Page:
Contributing Editor for The Master Skier
Torin of Levenworth, WA, is a member of the National Team for the USSA. World Cup. World Championship and Olympic competitor. He recently won the U.S. National Spirit Championship.
Sitting down to a quart of ziti pasta, green salad and a loaf of garlic bread, Patrick Weaver begins talk on the demands of long distance ski racing.
Pat Weaver, 2004 Marathon Champion, competes at 2002 Olympics.
Tomorrow morning the two-time Olympian will set off for the 2004 Chevy Trucks National Ski Championships fifty kilometer in search of his third national championship.
While some skiers de-emphasize the warm-up, Weaver toes to the line following a complete warm-up. ďI warm up by going out for four, five kilometers real easy. This easy skiing kick-starts the fat burning process, saving my limited glycogen stores for later.
I then begin skiing hard for a couple minutes, getting the heart rate up, all the while making sure to keep on drinking right up to the start. I never go to the start cold as even long distance races can open up hard.
The first five and last five kilometers are the most important parts of a race. Itís worth it to take it out harder than you might otherwise like to catch a ride with a pack those first few kilometers, so long as you throttle-it-back-down a couple of kmís in.Ē
ďBasically the toughest thing in fifty-kilometer races is to keep going when feeling bad. Iíve had days when I felt absolutely horrible, got through that rough patch, and thing worked out great.
With the long races you canít tell how itís going to go until you cross the finish line,Ē continues Weaver. ďYou canít tell how strong your competitors will be at the end, either. One or two will look so strong, so unbeatable. Then, with about five kilometers to go, itís amazing how fast one can fall off pace and start heading back to the chase pack.
In races I hope to never hit the wall. With true bonking - arms and legs completely giving away - thereís nothing you can do to bounce back from this.Ē
To avoid hitting the wall Weaver prefers a conservative racing style where heíll sit in, ski with a pack of skiers, then wind it up near the end. ďIf I go through thirty-five kilometers with the lead pack feeling great its time for me to do nothing other than ski efficiently.Ē
Sponging up the last bits of marinara sauce with slices of garlic bread Weaver begins talk on eating and hydration.
ďIíve never done the classic carbo load where one eats little more than protein for three days while training hard, then hyper loading up on carbohydrates.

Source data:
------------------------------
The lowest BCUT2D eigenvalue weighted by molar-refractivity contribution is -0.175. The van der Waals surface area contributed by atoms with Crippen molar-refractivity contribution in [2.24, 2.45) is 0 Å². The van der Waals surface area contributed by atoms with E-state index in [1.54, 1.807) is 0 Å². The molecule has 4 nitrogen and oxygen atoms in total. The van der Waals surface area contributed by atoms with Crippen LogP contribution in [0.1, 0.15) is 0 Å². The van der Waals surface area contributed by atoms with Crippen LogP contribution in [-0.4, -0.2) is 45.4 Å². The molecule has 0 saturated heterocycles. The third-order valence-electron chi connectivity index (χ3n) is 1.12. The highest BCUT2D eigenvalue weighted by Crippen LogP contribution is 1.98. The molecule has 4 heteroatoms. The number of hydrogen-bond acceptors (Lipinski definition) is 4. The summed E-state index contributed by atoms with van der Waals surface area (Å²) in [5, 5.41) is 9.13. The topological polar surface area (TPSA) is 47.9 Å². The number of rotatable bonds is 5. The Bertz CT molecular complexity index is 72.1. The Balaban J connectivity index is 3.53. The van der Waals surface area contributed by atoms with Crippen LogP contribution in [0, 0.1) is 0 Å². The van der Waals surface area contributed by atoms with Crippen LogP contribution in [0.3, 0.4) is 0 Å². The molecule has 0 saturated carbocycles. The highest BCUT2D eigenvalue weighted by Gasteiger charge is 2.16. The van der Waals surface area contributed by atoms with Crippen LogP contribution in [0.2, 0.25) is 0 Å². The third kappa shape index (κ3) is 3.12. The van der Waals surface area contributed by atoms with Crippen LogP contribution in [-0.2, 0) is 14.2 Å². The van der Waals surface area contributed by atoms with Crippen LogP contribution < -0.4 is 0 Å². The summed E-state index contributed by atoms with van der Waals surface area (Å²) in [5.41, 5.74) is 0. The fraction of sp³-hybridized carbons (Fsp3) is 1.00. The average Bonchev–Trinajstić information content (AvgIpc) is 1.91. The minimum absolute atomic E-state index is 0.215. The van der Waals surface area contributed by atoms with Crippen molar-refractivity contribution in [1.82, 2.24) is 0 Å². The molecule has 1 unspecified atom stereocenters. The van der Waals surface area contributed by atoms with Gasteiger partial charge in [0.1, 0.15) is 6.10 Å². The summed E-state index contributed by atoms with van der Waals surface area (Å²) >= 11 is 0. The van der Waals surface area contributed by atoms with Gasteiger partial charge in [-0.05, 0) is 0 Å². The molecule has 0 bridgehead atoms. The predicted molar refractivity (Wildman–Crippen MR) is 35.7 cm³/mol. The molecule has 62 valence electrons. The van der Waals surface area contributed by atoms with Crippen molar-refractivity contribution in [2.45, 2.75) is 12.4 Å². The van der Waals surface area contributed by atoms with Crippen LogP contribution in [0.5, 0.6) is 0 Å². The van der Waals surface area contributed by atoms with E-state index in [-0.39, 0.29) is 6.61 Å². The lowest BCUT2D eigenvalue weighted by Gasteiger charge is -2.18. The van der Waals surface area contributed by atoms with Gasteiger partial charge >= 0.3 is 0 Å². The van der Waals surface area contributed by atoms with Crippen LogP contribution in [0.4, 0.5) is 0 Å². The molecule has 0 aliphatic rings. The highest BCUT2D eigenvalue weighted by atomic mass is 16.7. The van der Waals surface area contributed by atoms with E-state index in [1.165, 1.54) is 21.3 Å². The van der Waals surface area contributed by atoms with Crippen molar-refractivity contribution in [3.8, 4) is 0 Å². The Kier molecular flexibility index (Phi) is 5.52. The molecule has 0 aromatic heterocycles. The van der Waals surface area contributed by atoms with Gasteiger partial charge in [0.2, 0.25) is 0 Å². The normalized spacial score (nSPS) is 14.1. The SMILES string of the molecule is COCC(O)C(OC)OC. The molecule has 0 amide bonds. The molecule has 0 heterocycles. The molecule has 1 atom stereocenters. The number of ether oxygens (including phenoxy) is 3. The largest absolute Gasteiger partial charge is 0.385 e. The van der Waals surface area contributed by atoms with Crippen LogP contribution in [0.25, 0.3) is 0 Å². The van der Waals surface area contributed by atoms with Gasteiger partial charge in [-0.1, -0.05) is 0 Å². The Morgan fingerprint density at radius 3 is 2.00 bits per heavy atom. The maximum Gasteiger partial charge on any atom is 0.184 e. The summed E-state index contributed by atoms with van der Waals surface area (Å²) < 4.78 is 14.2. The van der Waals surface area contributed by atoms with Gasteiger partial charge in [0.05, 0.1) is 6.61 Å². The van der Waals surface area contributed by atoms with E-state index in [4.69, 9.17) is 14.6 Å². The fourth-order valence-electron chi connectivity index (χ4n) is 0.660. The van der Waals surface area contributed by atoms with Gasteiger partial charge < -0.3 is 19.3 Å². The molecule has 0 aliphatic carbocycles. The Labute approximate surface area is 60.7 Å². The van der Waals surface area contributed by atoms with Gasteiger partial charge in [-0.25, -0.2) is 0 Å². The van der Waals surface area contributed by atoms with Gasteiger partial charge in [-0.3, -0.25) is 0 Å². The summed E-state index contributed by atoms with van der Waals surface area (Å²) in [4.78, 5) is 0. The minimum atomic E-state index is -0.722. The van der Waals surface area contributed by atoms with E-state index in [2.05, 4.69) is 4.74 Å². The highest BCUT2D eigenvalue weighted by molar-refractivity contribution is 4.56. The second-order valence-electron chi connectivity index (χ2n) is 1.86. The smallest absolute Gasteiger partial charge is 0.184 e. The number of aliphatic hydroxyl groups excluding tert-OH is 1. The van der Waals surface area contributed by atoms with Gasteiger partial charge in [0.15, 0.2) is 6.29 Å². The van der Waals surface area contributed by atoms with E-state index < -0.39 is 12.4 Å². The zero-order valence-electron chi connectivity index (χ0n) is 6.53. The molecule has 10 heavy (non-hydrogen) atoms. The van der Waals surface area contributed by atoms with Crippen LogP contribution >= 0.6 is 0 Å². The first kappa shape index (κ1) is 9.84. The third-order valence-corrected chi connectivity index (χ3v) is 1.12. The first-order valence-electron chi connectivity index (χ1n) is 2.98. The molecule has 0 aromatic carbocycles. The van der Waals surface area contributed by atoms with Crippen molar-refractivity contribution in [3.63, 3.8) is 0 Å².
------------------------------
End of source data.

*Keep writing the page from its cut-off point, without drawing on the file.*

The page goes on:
Iíve tried the Ďeat as much as you possibly can for a couple daysí approach and the Ďeat just a little more than normal for two days.í I prefer the latter, eating more two days out than the day before. Feeling bloated has never been the best way for me to go into a race.Ē
Instead of relying on others for feeds out on the course I prefer to race with a Camelbak. I can then drink a little bit, very often.
Tomorrow, though, itíll be too cold for that. My Camelbak would freeze almost instantly (the days high for Rumford was +4F). Iíll feed once every five kilometers, taking down as much as I can each lap.
Sometimes itís easy to put down six ounces, other times in the race Iíll feel real crampy and maybe just get down a sip.
I crave sweet sports drinks. Then, in the final ten kilometers I absolutely crave Coke. I donít know if itís psychological but it helps me get through those last kilometers.Ē
An hour later, watching Patriots-Titans playoff football topping off the night with a bowl of cereal, Weaver talks about his ski breakthrough 6th and 7th placings at the 1995 World University Games.
ďI was pretty fired up for my first opportunity to race the euros in Europe.
When I went to Spain for the races I had absolutely no expectations. Because of this - going into the races free of expectations - I was able to compete the way I did.
Sometimes the results you try to achieve get in the way of performance. It took two, three years until I had another race where I had this feeling.'
ďItís been my goal to have that race at a major championship, the Olympics or World Champion-ships. At the Salt Lake Olympics I got thrown into the fifteen kilometer classic.
I was originally there to only race the fifty classic. Crossing the finish line I left everything I had to give out there on the course. On that day I pushed myself harder than ever before. I couldnít have been happier.Ē
Patrick Weaver will take his ski skills to the great marathon ski races like the American Birkebeiner, Rendezvous and Gold Rush for one more year. Weaver races for Atomic/ Alpina/Toko.
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